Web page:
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Global burden of prostate cancer attributable to smoking among males in 204 countries and territories, 1990–2019
BMC Cancer volume 23, Article number: 92 (2023)
Understanding the latest global spatio-temporal pattern of prostate cancer burden attributable to smoking can help guide effective global health policy. This study aims to elucidate the trends in smoking-related prostate cancer from 1990 to 2019 using Global Burden of Disease (GBD) 2019 study data.
Data on prostate cancer attributable to smoking were extracted from Global Burden of Disease Study (GBD) 2019. The numbers and age-standardized rates on smoking-related prostate cancer mortality (ASMR) and disability-adjusted life years (ASDR) were analyzed by year, age, region, country, and socio-demographic index (SDI) level. Estimated annual percentage change (EAPC) was calculated to evaluate the temporal trends of ASMR and ASDR from 1990 to 2019.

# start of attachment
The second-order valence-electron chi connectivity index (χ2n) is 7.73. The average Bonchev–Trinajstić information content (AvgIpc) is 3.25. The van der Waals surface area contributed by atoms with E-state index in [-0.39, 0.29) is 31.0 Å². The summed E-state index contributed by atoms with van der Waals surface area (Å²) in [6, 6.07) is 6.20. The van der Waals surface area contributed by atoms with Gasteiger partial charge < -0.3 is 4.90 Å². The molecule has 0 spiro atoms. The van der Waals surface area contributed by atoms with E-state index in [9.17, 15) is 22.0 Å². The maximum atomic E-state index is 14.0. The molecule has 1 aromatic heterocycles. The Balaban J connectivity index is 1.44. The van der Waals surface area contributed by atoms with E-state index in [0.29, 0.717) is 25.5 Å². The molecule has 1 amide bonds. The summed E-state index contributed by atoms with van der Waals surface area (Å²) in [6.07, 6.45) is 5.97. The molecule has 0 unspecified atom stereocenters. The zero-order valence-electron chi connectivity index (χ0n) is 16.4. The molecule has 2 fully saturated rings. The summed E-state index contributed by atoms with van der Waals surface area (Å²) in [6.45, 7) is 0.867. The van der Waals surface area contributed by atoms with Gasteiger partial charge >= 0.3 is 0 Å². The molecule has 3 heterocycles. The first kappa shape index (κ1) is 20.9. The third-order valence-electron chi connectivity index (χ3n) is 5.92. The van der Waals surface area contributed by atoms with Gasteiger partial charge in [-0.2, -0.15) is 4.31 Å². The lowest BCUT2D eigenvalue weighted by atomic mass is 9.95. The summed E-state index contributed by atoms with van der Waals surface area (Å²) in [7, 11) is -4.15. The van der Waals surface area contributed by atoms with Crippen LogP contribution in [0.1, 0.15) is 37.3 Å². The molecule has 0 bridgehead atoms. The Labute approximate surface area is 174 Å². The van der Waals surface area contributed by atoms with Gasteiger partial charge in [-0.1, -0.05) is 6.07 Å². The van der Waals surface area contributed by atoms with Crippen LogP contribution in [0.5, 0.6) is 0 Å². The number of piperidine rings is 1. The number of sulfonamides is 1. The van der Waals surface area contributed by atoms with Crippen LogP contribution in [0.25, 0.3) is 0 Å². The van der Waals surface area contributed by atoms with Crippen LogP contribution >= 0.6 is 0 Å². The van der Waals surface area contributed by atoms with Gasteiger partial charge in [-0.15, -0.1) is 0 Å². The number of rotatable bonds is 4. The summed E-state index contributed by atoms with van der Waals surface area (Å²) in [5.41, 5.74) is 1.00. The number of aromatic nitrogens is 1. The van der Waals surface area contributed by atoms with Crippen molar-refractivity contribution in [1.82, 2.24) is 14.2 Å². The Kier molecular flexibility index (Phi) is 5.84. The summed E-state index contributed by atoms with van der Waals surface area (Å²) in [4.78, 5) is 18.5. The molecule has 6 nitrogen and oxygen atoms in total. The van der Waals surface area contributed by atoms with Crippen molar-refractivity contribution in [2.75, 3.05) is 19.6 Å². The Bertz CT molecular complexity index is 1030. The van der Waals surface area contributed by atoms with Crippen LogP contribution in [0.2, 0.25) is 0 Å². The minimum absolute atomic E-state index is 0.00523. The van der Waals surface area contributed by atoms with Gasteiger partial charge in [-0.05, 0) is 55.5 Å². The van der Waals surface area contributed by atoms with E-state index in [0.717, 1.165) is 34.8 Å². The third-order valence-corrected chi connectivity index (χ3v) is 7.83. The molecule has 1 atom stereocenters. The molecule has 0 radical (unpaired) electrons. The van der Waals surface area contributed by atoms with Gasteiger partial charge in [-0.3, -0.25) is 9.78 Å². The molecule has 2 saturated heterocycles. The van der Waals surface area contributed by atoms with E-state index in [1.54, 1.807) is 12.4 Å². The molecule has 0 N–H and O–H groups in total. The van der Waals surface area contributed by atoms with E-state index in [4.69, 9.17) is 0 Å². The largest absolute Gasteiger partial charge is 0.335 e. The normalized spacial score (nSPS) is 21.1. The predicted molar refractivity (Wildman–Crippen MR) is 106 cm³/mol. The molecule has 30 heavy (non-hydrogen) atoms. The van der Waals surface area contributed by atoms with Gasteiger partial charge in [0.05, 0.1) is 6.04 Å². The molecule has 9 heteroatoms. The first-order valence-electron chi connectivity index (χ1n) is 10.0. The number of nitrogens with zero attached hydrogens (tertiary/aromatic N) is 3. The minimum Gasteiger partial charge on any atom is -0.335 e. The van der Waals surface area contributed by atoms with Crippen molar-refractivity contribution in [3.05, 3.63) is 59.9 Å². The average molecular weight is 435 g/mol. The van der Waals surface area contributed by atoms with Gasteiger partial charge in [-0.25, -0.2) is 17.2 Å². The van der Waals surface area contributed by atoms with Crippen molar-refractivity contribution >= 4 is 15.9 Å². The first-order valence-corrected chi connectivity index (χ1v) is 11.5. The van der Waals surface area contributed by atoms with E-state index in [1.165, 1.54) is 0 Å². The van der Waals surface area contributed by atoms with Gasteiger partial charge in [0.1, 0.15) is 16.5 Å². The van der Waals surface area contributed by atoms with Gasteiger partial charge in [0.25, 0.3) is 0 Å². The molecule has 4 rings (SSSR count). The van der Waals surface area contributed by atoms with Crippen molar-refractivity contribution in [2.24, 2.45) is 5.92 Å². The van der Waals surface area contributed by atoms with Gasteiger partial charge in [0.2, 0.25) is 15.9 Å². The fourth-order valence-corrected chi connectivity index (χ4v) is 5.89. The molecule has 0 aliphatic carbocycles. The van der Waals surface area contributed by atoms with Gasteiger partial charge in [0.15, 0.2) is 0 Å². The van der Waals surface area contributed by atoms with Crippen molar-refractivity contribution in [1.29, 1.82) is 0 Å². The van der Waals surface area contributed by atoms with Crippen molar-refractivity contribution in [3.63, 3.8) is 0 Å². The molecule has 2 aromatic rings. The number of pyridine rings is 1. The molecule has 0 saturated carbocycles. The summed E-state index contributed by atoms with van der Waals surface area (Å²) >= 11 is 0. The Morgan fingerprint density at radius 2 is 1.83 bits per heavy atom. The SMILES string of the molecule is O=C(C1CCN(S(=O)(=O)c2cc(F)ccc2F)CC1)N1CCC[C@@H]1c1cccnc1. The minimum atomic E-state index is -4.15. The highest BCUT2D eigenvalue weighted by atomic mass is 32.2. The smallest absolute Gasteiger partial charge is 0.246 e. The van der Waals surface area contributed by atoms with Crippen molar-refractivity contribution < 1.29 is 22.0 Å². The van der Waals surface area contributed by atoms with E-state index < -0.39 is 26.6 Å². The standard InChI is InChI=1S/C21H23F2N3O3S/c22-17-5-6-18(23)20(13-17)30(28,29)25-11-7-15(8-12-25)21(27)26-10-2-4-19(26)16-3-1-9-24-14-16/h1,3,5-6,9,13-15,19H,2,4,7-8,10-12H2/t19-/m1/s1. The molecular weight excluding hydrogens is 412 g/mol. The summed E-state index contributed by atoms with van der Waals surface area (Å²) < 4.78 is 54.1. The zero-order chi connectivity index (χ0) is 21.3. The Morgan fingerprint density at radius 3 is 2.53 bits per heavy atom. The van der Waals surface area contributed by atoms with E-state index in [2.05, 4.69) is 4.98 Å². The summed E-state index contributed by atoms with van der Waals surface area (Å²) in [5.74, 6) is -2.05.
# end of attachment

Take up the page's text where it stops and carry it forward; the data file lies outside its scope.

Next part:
Of all prostate cancer deaths and DALYs globally in 2019, 6% and 6.6% were attributable to smoking, which contributed to 29,298 (95% CI 12,789 to 46,609) deaths and 571,590 (95% CI 253,490 to 917,820) disability-adjusted life-years (DALYs) in 2019. The number of smoking-related deaths and DALYs showed an upward trend, increasing by half from 1990 to 2019, while ASMR and ASDR declined in five sociodemographic indexes (SDI) regions, with the fastest decline in high SDI regions. For geographical regions, Western Europe and East Asia were the high-risk areas of prostate cancer deaths and DALYs attributable to smoking, among which China and the United States were the countries with the heaviest burden. The ASMR has decreased in all age groups, with the fastest decrease occurring in 75–79 years old. The ASMR or ASDR tended to increase in countries with the lowest SDI, but declined in countries with the highest SDI. The EAPC in ASMR or ASDR was highly negatively correlated with Human Development Index (HDI) in 2019, with coefficients 0.46.